Growing herbs is a satisfying garden projects and you’ll have a bounty of tasty and surprising herbs to experiment with in the kitchen this summer. Check out this step by step guide to building a raised garden bed
1. First work out where in your garden you want your raised bed to be. Think about if you need to access all four sides and whether your bed will catch the sun - ideally for six hours or more a day.
2. Make your raised bed out of three pre-cut sleepers. Work out exactly the area you want your raised bed to occupy, and place the sleepers into position.
Make your bed rectangular - cut one sleeper into two equal halves to make the ends.
3. Once you’re happy with your arrangement of sleepers, mark their position on the ground on the outside of the sleepers using a spade.
Then move the sleepers aside and dig the turf out. Loosen the soil beneath using the spade to a depth of about six inches.
4. To build your raised bed, carefully place the sleepers back onto the newly dug earth, into the position you have marked.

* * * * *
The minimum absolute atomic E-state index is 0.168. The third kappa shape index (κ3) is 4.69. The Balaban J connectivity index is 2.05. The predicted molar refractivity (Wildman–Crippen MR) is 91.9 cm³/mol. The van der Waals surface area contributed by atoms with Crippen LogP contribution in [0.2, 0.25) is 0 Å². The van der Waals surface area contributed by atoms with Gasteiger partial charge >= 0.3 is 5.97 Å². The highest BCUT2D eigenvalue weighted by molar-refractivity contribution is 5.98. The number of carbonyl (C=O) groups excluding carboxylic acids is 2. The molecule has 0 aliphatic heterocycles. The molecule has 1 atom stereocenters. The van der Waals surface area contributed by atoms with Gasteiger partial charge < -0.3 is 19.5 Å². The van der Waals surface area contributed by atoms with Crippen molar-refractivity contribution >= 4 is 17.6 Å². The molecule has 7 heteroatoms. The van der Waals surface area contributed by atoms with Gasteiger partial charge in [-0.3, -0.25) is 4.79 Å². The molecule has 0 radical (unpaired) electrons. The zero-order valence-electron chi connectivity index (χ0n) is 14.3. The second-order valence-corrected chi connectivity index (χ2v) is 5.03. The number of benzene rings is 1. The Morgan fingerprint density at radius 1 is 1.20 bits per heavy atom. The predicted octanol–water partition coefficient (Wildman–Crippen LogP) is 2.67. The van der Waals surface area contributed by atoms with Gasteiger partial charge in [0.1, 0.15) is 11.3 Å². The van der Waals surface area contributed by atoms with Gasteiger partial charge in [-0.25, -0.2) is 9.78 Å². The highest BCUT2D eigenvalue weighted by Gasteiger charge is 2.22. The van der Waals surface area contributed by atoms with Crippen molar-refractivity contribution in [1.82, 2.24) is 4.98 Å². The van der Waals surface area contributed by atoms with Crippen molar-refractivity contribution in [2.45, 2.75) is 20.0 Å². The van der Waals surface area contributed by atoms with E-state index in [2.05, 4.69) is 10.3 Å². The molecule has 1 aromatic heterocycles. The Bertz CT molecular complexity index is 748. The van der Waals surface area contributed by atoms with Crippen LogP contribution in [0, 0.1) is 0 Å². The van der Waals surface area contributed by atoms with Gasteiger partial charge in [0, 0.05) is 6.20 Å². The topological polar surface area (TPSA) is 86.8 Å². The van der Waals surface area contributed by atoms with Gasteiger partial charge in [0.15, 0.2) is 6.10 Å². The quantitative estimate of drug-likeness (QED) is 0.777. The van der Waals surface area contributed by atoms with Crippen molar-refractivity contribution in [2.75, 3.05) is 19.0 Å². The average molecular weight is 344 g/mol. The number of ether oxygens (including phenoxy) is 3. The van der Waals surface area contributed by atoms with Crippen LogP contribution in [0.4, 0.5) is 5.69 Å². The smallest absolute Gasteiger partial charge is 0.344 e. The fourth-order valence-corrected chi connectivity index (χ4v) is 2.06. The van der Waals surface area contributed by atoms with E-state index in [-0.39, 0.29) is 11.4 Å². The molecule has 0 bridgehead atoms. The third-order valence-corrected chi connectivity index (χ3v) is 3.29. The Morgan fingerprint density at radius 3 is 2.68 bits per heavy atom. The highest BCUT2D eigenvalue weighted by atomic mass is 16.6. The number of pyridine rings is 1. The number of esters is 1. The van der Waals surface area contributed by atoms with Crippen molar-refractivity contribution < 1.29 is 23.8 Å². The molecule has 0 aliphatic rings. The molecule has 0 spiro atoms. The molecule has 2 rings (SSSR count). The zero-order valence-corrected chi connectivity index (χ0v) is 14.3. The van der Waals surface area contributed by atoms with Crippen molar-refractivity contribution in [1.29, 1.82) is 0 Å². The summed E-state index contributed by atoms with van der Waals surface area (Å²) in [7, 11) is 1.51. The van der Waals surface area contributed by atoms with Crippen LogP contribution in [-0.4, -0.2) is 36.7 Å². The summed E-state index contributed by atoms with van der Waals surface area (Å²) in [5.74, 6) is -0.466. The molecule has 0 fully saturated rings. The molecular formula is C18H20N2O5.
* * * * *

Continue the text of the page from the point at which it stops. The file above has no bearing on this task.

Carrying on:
To attach the sleepers to each other, drill two holes through the ends of the long sleepers, and then use two coach screws to fasten to the short sleepers.
Be careful to keep the sleepers at a right angle to each other to maintain the shape. Repeat for the other three corners.
5. Now fill the raised bed with a mixture of soil and peat-free compost to just below the edge of your bed. To plant your herbs, just pick up a few of your favourite herb seedlings or grown herbs from your garden centre.
Work out how you want to position them, remembering that as they grow they will expand.
Check on the packets for instructions on how far apart each row of seedlings should be from the next.
Ours are about 30cm apart. It’s also an idea to label the rows so you can remember what you have planted.
To plant, first soak the seedlings in water to loosen up the roots. Then dig a hole about the same size and depth as the seedling pot. Gently tease out the seedling from the pot, and place carefully in the hole. Pack down the soil around the plant, and water again.
Then let nature take its course.
Information courtesy of Wickes, in partnership with celebrity gardener Diarmuid Gavin